Fischler calls for political leadership on WTO agricultural talks
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CTA. 2002. Fischler calls for political leadership on WTO agricultural talks. Agritrade, October 2002. CTA, Wageningen, The Netherlands.
Permanent link to this item: http://hdl.handle.net/10568/52684
At a meeting of EU, US, Canadian, Australian and Japanese...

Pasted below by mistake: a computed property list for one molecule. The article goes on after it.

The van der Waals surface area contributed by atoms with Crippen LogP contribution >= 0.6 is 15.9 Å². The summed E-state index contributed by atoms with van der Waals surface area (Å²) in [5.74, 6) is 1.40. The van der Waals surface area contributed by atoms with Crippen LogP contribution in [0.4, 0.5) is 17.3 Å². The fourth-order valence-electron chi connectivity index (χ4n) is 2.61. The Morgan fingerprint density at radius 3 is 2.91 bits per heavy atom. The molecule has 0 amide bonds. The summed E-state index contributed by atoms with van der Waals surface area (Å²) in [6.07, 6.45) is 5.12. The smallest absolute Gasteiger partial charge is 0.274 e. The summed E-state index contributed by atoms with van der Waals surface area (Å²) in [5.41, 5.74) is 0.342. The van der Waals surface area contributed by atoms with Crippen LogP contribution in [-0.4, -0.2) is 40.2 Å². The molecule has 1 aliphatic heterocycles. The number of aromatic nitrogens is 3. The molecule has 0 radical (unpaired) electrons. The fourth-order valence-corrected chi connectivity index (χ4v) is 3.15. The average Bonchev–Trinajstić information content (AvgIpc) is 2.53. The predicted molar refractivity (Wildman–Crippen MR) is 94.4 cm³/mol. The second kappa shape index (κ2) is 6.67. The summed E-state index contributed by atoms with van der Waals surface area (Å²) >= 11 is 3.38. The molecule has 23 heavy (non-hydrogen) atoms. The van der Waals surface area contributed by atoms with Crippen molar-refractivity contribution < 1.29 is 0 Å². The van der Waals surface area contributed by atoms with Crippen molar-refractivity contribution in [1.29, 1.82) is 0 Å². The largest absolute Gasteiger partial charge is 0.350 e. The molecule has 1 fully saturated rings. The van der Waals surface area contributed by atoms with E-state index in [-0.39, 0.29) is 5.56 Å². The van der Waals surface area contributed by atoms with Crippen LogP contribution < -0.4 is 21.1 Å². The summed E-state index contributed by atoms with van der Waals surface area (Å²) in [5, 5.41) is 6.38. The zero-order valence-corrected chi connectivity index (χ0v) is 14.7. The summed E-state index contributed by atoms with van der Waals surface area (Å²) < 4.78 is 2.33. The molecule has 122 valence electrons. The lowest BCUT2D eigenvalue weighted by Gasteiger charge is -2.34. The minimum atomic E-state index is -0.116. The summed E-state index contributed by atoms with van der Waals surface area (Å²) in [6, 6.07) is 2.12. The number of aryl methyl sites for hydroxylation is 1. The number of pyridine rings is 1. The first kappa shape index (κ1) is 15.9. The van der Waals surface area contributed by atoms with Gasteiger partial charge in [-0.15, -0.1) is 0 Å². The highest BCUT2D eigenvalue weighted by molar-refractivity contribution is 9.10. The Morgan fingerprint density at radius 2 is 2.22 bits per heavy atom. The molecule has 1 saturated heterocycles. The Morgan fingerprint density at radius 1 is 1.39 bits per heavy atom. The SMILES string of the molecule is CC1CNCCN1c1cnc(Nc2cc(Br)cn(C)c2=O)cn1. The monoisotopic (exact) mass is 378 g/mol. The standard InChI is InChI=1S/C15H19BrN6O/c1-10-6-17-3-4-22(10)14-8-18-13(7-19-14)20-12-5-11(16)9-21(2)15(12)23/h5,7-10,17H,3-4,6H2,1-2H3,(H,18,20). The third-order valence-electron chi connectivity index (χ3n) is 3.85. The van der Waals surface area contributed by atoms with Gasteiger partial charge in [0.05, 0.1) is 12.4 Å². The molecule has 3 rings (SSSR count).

At a meeting of EU, US, Canadian, Australian and Japanese agriculture ministers in Nara, Japan, EU Commissioner Fischler called for political leadership to 'reduce trade-distorting domestic support and all forms of export subsidisation, improve market access, provide more favourable treatment to developing countries, take into account non-trade concerns such as the environment, food safety'. He emphasised that 'without an acceptable compromise in the agricultural negotiations, there is little hope for the Doha round', and called for clearer definitions of basic concepts, such as what constitutes trade-distorting domestic support. This was the subject of much discussion at the meeting, particularly with regard to the concept of multifunctionality. Comment: For developing countries such as those in the ACP, agriculture is indeed the key to the Doha Development Round. However, to date both the EU and the USA are showing a certain lack of understanding of the broader implications for ACP countries of the domestic policies being pursued. While emphasising the need to improve market access for developing countries, Commissioner Fischler ignores the fact that for ACP countries this is largely restricted to agricultural products, prices for which in many areas are being driven down by the process of CAP reform within the EU. This begs the question: what is the value of improved market access if prices offered on the EU market are far less remunerative than in the past? EU beef-sector reform has seen the sterling price of southern African beef exports to the UK market fall nearly 30% since 1999. Similarly, while Commissioner Fischler talks of the EU's commitment to reducing trade-distorting support, he ignores the extent to which direct aid-payments shift farmers' supply-side responses, such that at any given price level EU farmers are willing to produce a much higher volume of the product than would be the case without the direct aid-payments. Commissioner Fischler also ignores the extent to which cheaper EU agricultural products arising from CAP reform are fuelling the massive expansion of EU value-added food exports. Many of the simpler value-added food product exports are destined for ACP markets where they could undermine the emergence of simple agro-processing enterprises.